You can also clearly see the effect of increasing the lowest mandatory speed supported by the wireless network. Once you increase it to 54Mbps, even with 15 SSIDs, you are only consuming 2% of the available air-space.

I suspect that the conventional wisdom of keeping your SSID numbers down to below 5 is founded on the assumption that many wireless networks are going to be installed using default settings. Often, default settings will configure the lowest mandatory speed to one of the lower 802.11b speeds, which could then make significant numbers of SSIDs an issue.

For me there are several lessons to take away:

  • Verify what the defaults of a system are – what is the lowest mandatory speed configured on your system out of the box?
  • Increasing the lowest mandatory speed on a wireless network is going to increase the efficiency (and hence throughput) of your wireless network significantly – less time will be given over to beacon traffic
  • The ‘less than 5 SSIDs’ rule may be a good starting point, but on a well engineered network, it may not be as relevant as it used to do, especially in the presence of modern wireless clients which do not need to support the lower, legacy speeds of 802.11b/g.

A word of caution though before making any wholesale changes to your network. Make sure you do not have any older wireless clients that need to be able to connect to the network at the slower/legacy speeds. Clients need to be able to initially associate to a wireless network at the lowest mandatory speed supported by a wireless network. If you have older devices that are not in areas that have good coverage, they may not be able to associate at a higher speed and will not be able to join the wireless network in those areas. It is probably worth testing the effect of any changes you make carefully.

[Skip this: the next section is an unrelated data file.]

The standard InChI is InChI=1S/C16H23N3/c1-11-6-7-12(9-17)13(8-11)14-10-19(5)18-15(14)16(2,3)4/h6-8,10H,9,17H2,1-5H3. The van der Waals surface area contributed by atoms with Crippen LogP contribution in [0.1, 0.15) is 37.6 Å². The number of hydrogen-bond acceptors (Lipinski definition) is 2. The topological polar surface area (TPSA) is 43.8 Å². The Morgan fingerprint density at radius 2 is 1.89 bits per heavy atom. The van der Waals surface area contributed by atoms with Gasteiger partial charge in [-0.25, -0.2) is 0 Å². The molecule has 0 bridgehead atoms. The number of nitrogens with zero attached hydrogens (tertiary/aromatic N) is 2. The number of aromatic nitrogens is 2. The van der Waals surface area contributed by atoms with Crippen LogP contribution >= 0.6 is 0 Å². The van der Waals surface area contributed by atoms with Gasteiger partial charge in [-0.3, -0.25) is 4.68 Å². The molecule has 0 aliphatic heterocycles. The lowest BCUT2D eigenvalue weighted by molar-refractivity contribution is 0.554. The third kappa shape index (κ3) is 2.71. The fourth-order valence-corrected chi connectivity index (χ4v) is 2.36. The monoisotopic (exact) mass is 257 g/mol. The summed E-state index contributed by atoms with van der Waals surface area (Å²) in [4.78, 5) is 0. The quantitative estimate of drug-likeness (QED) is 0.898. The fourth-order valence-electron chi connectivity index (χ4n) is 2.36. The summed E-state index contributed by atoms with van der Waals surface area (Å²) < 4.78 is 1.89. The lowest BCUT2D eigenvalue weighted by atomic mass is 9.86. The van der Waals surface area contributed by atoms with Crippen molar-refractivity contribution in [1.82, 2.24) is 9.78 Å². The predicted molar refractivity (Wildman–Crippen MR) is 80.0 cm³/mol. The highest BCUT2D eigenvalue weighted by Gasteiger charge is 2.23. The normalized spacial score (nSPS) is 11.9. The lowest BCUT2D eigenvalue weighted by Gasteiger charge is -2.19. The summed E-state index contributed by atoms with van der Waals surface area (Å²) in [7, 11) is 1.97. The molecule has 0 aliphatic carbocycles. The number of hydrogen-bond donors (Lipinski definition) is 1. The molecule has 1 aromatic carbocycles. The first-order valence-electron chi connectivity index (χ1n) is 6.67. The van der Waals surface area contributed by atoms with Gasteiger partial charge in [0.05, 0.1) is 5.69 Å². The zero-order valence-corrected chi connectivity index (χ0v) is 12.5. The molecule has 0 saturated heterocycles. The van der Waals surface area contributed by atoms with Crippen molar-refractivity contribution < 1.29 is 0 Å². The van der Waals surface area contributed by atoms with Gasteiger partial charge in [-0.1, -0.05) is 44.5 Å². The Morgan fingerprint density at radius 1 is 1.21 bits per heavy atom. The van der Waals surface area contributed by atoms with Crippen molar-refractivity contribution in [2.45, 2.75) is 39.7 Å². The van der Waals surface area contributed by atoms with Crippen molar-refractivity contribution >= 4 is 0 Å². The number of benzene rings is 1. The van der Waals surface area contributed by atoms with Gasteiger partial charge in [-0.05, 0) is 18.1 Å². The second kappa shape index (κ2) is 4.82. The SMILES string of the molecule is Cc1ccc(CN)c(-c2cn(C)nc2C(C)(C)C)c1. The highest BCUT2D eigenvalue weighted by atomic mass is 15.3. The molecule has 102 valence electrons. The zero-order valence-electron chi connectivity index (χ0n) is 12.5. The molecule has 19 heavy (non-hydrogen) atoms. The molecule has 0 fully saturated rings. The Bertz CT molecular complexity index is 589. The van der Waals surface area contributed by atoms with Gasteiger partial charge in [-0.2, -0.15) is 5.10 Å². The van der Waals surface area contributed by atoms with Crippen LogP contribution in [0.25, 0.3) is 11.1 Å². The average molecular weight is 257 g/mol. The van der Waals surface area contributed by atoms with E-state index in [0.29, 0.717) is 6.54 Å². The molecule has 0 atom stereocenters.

I’d welcome any feedback on my testing. If there are any flaws in my logic or testing or there are other considerations I may have missed, then please feel free to drop me a note or comment.

Wednesday, 14 August 2013

5GHz Unlicensed WiFi Channels in the UK - White Paper

(Note: this white paper has been superseded with this new updated version)

I put together a few articles a few months ago talking about how the unlicensed 5GHz band is used for WiFi here in the UK.

I thought it might be a good idea to consolidate all of the information that I found in to one place, so that people researching the topic could find and digest it more easily.

Therefore I put together a white paper about how 5GHz is used for WiFi here in the UK. You can download it from here.

There will no doubt be errors, omissions and other facts that folks would like to suggest. So, please feel free to drop me a note and I'll update this document from time to time to improve the quality of information that it contains.

Nigel.

Download the document from the following sources:
  • Scribd
  • Google Docs

Monday, 10 June 2013

802.11ad - Just for Home Cinema...Right?

One of the things I love about Twitter is that once in a while you stumble across something that completely shifts your view of the world. I spotted this little nugget (posted by @wifichef) a couple of days ago, which made me significantly re-assess my view of the application of 802.11ad technology:
"A deeper dive in to High Capacity WLANs: http://t.co/L6kcx5oMI9"